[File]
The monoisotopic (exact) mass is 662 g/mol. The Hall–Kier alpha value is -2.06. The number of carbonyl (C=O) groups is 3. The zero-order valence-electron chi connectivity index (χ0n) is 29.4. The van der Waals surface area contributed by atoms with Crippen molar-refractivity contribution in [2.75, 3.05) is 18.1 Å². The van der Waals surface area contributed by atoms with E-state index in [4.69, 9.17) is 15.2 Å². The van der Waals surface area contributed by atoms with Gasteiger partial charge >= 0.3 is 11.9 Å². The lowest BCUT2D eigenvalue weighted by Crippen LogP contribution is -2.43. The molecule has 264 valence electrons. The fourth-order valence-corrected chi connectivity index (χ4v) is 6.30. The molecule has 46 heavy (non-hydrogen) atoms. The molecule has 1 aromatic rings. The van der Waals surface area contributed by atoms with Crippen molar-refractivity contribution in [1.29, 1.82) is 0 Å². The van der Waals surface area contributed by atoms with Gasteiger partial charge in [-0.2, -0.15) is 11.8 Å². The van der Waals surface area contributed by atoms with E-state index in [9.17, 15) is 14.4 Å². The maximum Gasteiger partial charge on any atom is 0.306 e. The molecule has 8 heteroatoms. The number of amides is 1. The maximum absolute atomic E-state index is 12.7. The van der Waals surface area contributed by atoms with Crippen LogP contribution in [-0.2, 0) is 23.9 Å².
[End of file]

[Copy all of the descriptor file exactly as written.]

The monoisotopic (exact) mass is 662 g/mol. The Hall–Kier alpha value is -2.06. The number of carbonyl (C=O) groups is 3. The zero-order valence-electron chi connectivity index (χ0n) is 29.4. The van der Waals surface area contributed by atoms with Crippen molar-refractivity contribution in [2.75, 3.05) is 18.1 Å². The van der Waals surface area contributed by atoms with E-state index in [4.69, 9.17) is 15.2 Å². The van der Waals surface area contributed by atoms with Gasteiger partial charge >= 0.3 is 11.9 Å². The lowest BCUT2D eigenvalue weighted by Crippen LogP contribution is -2.43. The molecule has 264 valence electrons. The fourth-order valence-corrected chi connectivity index (χ4v) is 6.30. The molecule has 46 heavy (non-hydrogen) atoms. The molecule has 1 aromatic rings. The van der Waals surface area contributed by atoms with Crippen molar-refractivity contribution in [1.29, 1.82) is 0 Å². The van der Waals surface area contributed by atoms with Gasteiger partial charge in [-0.2, -0.15) is 11.8 Å². The van der Waals surface area contributed by atoms with E-state index in [9.17, 15) is 14.4 Å². The maximum Gasteiger partial charge on any atom is 0.306 e. The molecule has 8 heteroatoms. The number of amides is 1. The maximum absolute atomic E-state index is 12.7. The van der Waals surface area contributed by atoms with Crippen LogP contribution in [-0.2, 0) is 23.9 Å².